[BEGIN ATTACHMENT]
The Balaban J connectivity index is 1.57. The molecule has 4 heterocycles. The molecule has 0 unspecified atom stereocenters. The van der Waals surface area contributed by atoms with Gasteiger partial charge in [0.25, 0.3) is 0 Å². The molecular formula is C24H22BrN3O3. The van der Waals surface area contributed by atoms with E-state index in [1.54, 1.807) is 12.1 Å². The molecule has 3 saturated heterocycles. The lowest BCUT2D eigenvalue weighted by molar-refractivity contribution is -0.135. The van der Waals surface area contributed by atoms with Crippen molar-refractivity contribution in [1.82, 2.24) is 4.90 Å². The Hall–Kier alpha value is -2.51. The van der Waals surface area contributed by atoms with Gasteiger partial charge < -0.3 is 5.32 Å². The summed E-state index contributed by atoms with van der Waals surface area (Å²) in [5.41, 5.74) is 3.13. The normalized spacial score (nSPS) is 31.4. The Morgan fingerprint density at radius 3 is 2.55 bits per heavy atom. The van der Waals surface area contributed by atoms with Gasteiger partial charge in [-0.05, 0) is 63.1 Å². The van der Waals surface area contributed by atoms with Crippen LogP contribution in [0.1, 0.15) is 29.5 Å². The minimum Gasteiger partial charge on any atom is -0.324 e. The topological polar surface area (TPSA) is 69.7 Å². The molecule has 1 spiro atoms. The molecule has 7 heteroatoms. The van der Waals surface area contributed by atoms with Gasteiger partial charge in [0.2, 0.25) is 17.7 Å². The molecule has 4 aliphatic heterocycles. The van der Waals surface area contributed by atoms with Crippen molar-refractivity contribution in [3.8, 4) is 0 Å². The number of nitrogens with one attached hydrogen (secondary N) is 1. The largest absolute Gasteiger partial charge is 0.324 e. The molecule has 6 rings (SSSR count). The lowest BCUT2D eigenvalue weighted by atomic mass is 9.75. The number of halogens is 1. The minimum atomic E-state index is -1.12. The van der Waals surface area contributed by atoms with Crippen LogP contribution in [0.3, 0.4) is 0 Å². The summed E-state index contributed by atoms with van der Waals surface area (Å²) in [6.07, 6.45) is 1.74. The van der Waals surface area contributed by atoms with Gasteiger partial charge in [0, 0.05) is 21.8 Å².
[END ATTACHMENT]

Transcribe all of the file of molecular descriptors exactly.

The Balaban J connectivity index is 1.57. The molecule has 4 heterocycles. The molecule has 0 unspecified atom stereocenters. The van der Waals surface area contributed by atoms with Gasteiger partial charge in [0.25, 0.3) is 0 Å². The molecular formula is C24H22BrN3O3. The van der Waals surface area contributed by atoms with E-state index in [1.54, 1.807) is 12.1 Å². The molecule has 3 saturated heterocycles. The lowest BCUT2D eigenvalue weighted by molar-refractivity contribution is -0.135. The van der Waals surface area contributed by atoms with Crippen molar-refractivity contribution in [1.82, 2.24) is 4.90 Å². The Hall–Kier alpha value is -2.51. The van der Waals surface area contributed by atoms with Gasteiger partial charge < -0.3 is 5.32 Å². The summed E-state index contributed by atoms with van der Waals surface area (Å²) in [5.41, 5.74) is 3.13. The normalized spacial score (nSPS) is 31.4. The Morgan fingerprint density at radius 3 is 2.55 bits per heavy atom. The van der Waals surface area contributed by atoms with Gasteiger partial charge in [-0.05, 0) is 63.1 Å². The van der Waals surface area contributed by atoms with Crippen LogP contribution in [0.1, 0.15) is 29.5 Å². The minimum Gasteiger partial charge on any atom is -0.324 e. The topological polar surface area (TPSA) is 69.7 Å². The molecule has 1 spiro atoms. The molecule has 7 heteroatoms. The van der Waals surface area contributed by atoms with Gasteiger partial charge in [0.2, 0.25) is 17.7 Å². The molecule has 4 aliphatic heterocycles. The van der Waals surface area contributed by atoms with Crippen molar-refractivity contribution in [3.8, 4) is 0 Å². The number of nitrogens with one attached hydrogen (secondary N) is 1. The largest absolute Gasteiger partial charge is 0.324 e. The molecule has 6 rings (SSSR count). The lowest BCUT2D eigenvalue weighted by atomic mass is 9.75. The number of halogens is 1. The minimum atomic E-state index is -1.12. The van der Waals surface area contributed by atoms with Crippen LogP contribution in [0.3, 0.4) is 0 Å². The summed E-state index contributed by atoms with van der Waals surface area (Å²) in [6.07, 6.45) is 1.74. The van der Waals surface area contributed by atoms with Gasteiger partial charge in [0, 0.05) is 21.8 Å².